Researchers plan biggest ever Antarctic field campaign

The edge of the Thwaites glacier [credit: NASA photograph by Jim Yungel]

This BBC report seems unaware that a study in 2014 found that parts of the Thwaites Glacier are subject to melting due to subglacial volcanoes and other geothermal “hotspots”.

British and American scientists will assess the stability of one of Antarctica’s biggest ice streams, reports BBC News.

It is going to be one of the biggest projects ever undertaken in Antarctica.

UK and US scientists will lead a five-year effort to examine the stability of the mighty Thwaites Glacier.

This ice stream in the west of the continent is comparable in size to Britain. It is melting and is currently in rapid retreat, accounting for around 4% of global sea-level rise – an amount that has doubled since the mid-1990s.

Researchers want to know if Thwaites could collapse. Were it to do so, its lost ice would push up the oceans by 80cm or more.

Some computer models have suggested such an outcome is inevitable if conditions continue as they are – albeit on a timescale of centuries. But these simulations need to be anchored in many more real-world observations, which will now be acquired thanks to the joint initiative announced on Monday.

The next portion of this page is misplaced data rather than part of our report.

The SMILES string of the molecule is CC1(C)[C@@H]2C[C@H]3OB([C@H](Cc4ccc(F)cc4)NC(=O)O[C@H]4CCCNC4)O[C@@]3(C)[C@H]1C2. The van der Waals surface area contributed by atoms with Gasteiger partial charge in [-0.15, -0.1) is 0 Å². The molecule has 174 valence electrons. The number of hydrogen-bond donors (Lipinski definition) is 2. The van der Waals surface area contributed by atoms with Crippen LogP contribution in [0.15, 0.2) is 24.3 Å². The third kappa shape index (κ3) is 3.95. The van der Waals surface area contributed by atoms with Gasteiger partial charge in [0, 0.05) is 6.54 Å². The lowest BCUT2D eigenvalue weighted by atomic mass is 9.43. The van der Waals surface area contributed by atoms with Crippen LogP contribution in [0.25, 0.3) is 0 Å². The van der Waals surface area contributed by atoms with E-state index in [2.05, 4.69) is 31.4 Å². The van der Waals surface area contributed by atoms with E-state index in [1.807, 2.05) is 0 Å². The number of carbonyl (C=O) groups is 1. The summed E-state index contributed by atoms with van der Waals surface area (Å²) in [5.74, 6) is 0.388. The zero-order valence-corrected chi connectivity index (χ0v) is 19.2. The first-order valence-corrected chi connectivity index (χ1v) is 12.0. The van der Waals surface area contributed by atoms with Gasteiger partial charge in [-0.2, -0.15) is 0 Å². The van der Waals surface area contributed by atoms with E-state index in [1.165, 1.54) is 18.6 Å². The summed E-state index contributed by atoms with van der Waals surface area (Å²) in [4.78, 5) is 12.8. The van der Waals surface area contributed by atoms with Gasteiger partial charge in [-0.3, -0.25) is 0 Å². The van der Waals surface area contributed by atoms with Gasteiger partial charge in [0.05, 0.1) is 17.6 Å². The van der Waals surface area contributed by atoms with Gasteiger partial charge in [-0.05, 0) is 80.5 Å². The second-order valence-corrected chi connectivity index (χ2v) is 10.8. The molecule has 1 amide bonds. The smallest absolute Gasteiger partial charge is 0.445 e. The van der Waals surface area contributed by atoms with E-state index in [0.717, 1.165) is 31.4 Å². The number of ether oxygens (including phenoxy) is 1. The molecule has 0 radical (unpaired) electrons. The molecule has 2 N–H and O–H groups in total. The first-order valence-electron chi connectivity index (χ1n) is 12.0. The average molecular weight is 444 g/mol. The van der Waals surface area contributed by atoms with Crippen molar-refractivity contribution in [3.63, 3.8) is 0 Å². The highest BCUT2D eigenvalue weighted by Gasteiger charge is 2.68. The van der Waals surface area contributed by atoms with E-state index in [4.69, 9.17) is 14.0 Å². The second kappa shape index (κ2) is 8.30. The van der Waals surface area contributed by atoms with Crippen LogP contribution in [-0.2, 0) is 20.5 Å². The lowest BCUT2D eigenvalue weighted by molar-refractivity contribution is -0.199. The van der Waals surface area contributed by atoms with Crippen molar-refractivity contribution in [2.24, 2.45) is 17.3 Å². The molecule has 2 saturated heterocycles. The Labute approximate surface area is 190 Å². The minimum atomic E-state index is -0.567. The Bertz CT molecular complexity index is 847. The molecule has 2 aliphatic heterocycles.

“There is still a question in my view as to whether Thwaites has actually entered an irreversible retreat,” said Prof David Vaughan, the director of science at the British Antarctic Survey.

“It assumes the melt rates we see today continue into the future and that’s not guaranteed. Thwaites is clearly on the verge of an irreversible retreat, but to be sure we need 10 years more data,” he told BBC News.

The UK’s Natural Environment Research Council and the US National Science Foundation are going to deploy about 100 scientists to Thwaites on a series of expeditions.

The International Thwaites Glacier Collaboration (ITGC) is the two nations’ biggest cooperative venture on the White Continent for more than 70 years – since the end of a mapping project on the Antarctic Peninsula in the late 1940s.

Grants for research totalling £20m have been awarded. Once the costs of transport and resupply to this remotest of regions is factored in, the total value of the ITGC will probably top £40m.

Thwaites is a marine-terminating glacier. Snows fall on land and these compact into ice that then flows out to sea.

Continued here.

via Tallbloke’s Talkshop

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April 30, 2018 at 05:18PM

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